AMD Stream Processor First to Break 1 Teraflop Barrier

Jun 16, 2008
AMD Stream Processor First to Break 1 Teraflop Barrier

At the International Supercomputing Conference, AMD today introduced its next-generation stream processor, the AMD FireStream 9250, specifically designed to accelerate critical algorithms in high-performance computing (HPC), mainstream and consumer applications.

Leveraging the GPU design expertise of AMD’s Graphics Product Group, AMD FireStream 9250 breaks the one teraflop barrier for single precision performance. It occupies a single PCI slot, for unmatched density and with power consumption of less than 150 watts, the AMD FireStream 9250 delivers an unprecedented rate of performance per watt efficiency with up to eight gigaflops per watt.

Customers can leverage AMD’s latest FireStream offering to run critical workloads such as financial analysis or seismic processing dramatically faster than with CPU alone, helping them to address more complex problems and achieve faster results. For example, developers are reporting up to a 55x performance increase on financial analysis codes as compared to processing on the CPU alone, which supports their efforts to make better and faster decisions. Additionally, the use of flexible GPU technology rather than custom accelerators assists those creating application-specific systems to enhance and maintain their solutions easily.

The AMD FireStream 9250 stream processor includes a second-generation double-precision floating point hardware implementation delivering more than 200 gigaflops, building on the capabilities of the earlier AMD FireStream 9170, the industry’s first GP-GPU with double-precision floating point support. The AMD FireStream 9250’s compact size makes it ideal for small 1U servers as well as most desktop systems, workstations, and larger servers and it features 1GB of GDDR3 memory, enabling developers to handle large, complex problems.

AMD enables development of the FireStream family of processors with its AMD Stream SDK, designed to help developers create accelerated applications for AMD FireStream, ATI FireGL and ATI Radeon GPUs. AMD takes an open-systems approach to its stream computing development environment to ensure that developers can access and build on the tools at any level. AMD offers published interfaces for its high-level language API, intermediate language, and instruction set architecture; and the AMD Stream SDK’s Brook+ front-end is available as open source code.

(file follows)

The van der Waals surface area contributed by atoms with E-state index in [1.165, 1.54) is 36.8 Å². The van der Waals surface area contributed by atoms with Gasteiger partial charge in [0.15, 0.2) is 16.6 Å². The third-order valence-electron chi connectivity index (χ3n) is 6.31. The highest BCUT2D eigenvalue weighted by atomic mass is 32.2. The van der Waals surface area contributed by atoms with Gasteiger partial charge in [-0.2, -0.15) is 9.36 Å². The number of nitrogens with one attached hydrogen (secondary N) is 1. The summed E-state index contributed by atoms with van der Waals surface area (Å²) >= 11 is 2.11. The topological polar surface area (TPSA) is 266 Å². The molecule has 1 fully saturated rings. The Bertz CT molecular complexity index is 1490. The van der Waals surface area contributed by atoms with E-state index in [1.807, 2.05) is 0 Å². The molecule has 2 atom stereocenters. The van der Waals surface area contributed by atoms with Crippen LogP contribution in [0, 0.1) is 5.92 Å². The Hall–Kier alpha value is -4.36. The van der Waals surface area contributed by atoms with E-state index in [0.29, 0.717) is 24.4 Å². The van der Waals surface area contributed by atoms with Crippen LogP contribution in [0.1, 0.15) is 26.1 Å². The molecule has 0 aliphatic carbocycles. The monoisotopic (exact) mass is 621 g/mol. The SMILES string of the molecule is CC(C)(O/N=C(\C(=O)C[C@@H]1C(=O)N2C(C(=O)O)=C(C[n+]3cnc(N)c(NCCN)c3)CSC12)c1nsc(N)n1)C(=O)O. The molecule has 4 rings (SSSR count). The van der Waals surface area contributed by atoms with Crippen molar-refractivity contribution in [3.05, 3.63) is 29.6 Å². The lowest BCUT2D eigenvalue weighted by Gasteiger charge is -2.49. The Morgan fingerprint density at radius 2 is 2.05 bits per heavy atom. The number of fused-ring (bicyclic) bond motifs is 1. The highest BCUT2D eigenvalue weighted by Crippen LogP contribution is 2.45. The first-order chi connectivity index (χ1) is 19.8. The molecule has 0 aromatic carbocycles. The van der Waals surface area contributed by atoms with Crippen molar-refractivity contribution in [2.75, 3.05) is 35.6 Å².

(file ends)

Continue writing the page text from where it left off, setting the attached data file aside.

In keeping with its open systems philosophy, AMD has also joined the Khronos Compute Working Group. This working group’s goals include developing industry standards for data parallel programming and working with proposed specifications like OpenCL. The OpenCL specification can help provide developers with an easy path to development across multiple platforms.

“An open industry standard programming specification will help drive broad-based support for stream computing technology in mainstream applications,” said Rick Bergman, senior vice president and general manager, Graphics Product Group, AMD. “We believe that OpenCL is a step in the right direction and we fully support this effort. AMD intends to ensure that the AMD Stream SDK rapidly evolves to comply with open industry standards as they emerge.”

The growth of the stream computing market has accelerated over the past few years with Fortune 1000 companies, leading software developers and academic institutions utilizing stream technology to achieve tremendous performance gains across a variety of applications.